The Benefits of Twitter for Scientists

A new study suggests Twitter activity is correlated with higher citation rates, at least for ecological research. But that doesn't mean scientists should necessarily expect a Twitter account to bring them more citations. What benefits can researchers expect from a presence on social media?

January 13, 2017

Macroscope Communications Ecology

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Despite frequent claims to the contrary, social media tools such as Twitter can be incredibly valuable for scholars. My own research (and years of personal experience) has shown that if properly used, Twitter makes it possible for scholars to follow along with cutting-edge research in their discipline as it is presented at conferences on the other side of the world, to directly share their expertise with policy makers and journalists, and to get feedback from expert peers as they work on their own research projects.

New research from the writers of the Fisheries Blog has revealed another professional benefit of social media usage for scholars. “We found that the number of tweets about a primary ecology research article was significantly correlated to the number of citations that the paper received,” said Brandon Peoples, assistant professor of fisheries ecology at Clemson University and the paper’s lead author. This new analysis notes that Twitter activity related to a paper predicted citations more than the 5-year impact factor of the journal where that paper was published, at least for ecology-focused journals.

This PLoS One paper, “Twitter predicts citation rates of ecological research,” is not the first to address this question, and past studies have found mixed results. However, Peoples noted that his new study took a different and more complexapproach. “Several studies have looked at the relationship between various altmetrics, measures of activity on, for instance, Facebook, Twitter, or blog posts) and citations. Most of them have used simple bivariate correlations and have found weak relationships,” Peoples said. “What we did differently was account for other important sources of variation in the same model: time since publication, journal impact factor, and random variation among journals. This allowed us to identify the ‘signal’ of Twitter over the ‘noise’ produced by the other variables. You can’t do that with simple correlation analyses.”

Other researchers caution reading too much into these results. “Tweets can be manipulated too easily by a coauthor with a high number of Twitterfollowers,” said Trevor Branch, associate professor of aquatic and fishery sciences at the University of Washington. “I regularly tweet about my papers. This has a big influence on the altmetric score, since my tweets are often retweeted and each retweet counts as another tweet.” He notes that he has 4 of the 10 papers with the highest altmetric scores for the journal Fish and Fisheries, but that none of those papers are among the most cited. (As a scientist with lots of Twitter followers, I agree; many of my papers are among the most tweeted in the history of those journals, but they are certainly not the most cited).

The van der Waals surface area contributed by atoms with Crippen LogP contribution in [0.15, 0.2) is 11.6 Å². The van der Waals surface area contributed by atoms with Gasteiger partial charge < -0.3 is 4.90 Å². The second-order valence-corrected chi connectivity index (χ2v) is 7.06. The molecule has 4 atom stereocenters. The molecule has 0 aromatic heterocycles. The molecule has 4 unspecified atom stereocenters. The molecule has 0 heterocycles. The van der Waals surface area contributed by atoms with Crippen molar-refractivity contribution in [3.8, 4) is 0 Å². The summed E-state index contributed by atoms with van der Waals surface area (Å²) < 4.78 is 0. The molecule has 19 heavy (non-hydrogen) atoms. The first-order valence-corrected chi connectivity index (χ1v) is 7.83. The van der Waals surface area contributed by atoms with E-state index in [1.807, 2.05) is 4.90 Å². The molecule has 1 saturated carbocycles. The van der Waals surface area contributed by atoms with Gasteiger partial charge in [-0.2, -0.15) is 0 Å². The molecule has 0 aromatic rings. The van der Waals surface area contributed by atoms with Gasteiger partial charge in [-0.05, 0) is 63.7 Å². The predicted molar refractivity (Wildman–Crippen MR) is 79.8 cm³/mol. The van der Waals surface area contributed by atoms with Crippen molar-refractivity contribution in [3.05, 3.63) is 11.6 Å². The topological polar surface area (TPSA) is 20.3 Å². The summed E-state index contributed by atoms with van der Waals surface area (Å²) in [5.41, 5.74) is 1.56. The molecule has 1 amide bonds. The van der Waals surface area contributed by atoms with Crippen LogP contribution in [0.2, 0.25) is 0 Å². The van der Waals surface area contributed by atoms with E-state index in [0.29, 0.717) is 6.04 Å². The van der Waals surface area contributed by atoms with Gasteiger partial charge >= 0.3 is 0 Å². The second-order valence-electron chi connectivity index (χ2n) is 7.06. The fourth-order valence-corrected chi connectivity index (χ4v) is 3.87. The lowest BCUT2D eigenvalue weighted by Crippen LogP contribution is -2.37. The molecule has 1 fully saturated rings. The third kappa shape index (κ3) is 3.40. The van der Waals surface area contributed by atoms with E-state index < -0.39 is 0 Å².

Peoples points out, “Our research suggests that Twitter and citations are related, not that tweets cause citations. I wouldn’t advise researchers to tweet about their research simply to increase citations. Tweeting about your paper will help to introduce it to the online community, but it probably won’t be well-discussed on Twitter if it’s not interesting.” While Twitter doesn’t automatically increase citations, it is changing the way that scholars communicate with one another, with journalists, and with nonscientists of all kinds.

Social media tools have changed how science is communicated, and so Peoples believes they can be incredibly useful for the scholars who learn how to use them. “Twitter provides a global forum where scientists from all career levels can meet and discuss—a kind of conversation that is hard to find in a traditional conference setting,” he said. “As a scientist, you should always be prepared to publicly defend critiques of your work. But on Twitter, it happens in real time. If you tweet your paper, be ready to discuss it instantaneously in front of a global audience.”

While Twitter is not a shortcut to increasing the number of citations for your paper, researchers who effectively use this communications tool will experience numerous other personal and professional benefits. Twitter has made me a better scientist, a better communicator, and a better educator. If you have any questions about how to use Twitter more effectively, youcan find me in the Twitterverse at @WhySharksMatter.

[UPDATE on 1/16/17: An earlier version of the graphic gave an incorrect number for the relationship between the median number of Twitter followers and the median size of a university department. It has been corrected to 7.3.]



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